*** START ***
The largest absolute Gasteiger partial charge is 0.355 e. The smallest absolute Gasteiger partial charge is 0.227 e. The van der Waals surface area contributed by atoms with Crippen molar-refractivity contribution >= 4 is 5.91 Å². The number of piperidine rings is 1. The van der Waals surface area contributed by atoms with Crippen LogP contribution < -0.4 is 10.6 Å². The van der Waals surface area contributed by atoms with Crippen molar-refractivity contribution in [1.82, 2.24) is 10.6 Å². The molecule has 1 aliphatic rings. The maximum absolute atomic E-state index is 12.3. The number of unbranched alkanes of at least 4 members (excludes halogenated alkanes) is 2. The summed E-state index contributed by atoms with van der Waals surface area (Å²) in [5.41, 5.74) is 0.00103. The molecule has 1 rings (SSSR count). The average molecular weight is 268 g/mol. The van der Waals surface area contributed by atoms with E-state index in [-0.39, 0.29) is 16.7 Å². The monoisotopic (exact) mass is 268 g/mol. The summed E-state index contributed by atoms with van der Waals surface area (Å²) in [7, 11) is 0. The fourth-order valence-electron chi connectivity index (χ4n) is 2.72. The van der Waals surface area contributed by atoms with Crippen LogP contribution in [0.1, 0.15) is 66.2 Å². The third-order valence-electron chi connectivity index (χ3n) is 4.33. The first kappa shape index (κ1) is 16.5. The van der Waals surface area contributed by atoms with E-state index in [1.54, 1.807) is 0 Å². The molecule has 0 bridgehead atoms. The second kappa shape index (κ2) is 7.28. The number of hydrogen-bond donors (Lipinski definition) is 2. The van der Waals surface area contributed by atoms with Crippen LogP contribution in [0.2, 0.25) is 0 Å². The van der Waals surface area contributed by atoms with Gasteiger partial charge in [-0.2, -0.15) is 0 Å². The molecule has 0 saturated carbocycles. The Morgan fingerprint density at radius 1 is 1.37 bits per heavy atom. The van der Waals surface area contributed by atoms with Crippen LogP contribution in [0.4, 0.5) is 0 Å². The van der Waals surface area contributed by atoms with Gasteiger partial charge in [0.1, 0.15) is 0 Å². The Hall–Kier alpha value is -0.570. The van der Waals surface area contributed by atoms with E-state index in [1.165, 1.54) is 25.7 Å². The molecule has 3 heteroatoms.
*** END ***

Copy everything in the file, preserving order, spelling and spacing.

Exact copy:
The largest absolute Gasteiger partial charge is 0.355 e. The smallest absolute Gasteiger partial charge is 0.227 e. The van der Waals surface area contributed by atoms with Crippen molar-refractivity contribution >= 4 is 5.91 Å². The number of piperidine rings is 1. The van der Waals surface area contributed by atoms with Crippen LogP contribution < -0.4 is 10.6 Å². The van der Waals surface area contributed by atoms with Crippen molar-refractivity contribution in [1.82, 2.24) is 10.6 Å². The molecule has 1 aliphatic rings. The maximum absolute atomic E-state index is 12.3. The number of unbranched alkanes of at least 4 members (excludes halogenated alkanes) is 2. The summed E-state index contributed by atoms with van der Waals surface area (Å²) in [5.41, 5.74) is 0.00103. The molecule has 1 rings (SSSR count). The average molecular weight is 268 g/mol. The van der Waals surface area contributed by atoms with E-state index in [-0.39, 0.29) is 16.7 Å². The monoisotopic (exact) mass is 268 g/mol. The summed E-state index contributed by atoms with van der Waals surface area (Å²) in [7, 11) is 0. The fourth-order valence-electron chi connectivity index (χ4n) is 2.72. The van der Waals surface area contributed by atoms with Crippen LogP contribution in [0.1, 0.15) is 66.2 Å². The third-order valence-electron chi connectivity index (χ3n) is 4.33. The first kappa shape index (κ1) is 16.5. The van der Waals surface area contributed by atoms with E-state index in [1.54, 1.807) is 0 Å². The molecule has 0 bridgehead atoms. The second kappa shape index (κ2) is 7.28. The number of hydrogen-bond donors (Lipinski definition) is 2. The van der Waals surface area contributed by atoms with Crippen LogP contribution in [0.2, 0.25) is 0 Å². The van der Waals surface area contributed by atoms with Gasteiger partial charge in [-0.2, -0.15) is 0 Å². The molecule has 0 saturated carbocycles. The Morgan fingerprint density at radius 1 is 1.37 bits per heavy atom. The van der Waals surface area contributed by atoms with Crippen LogP contribution in [0.4, 0.5) is 0 Å². The van der Waals surface area contributed by atoms with Gasteiger partial charge in [0.1, 0.15) is 0 Å². The Hall–Kier alpha value is -0.570. The van der Waals surface area contributed by atoms with E-state index in [1.165, 1.54) is 25.7 Å². The molecule has 3 heteroatoms.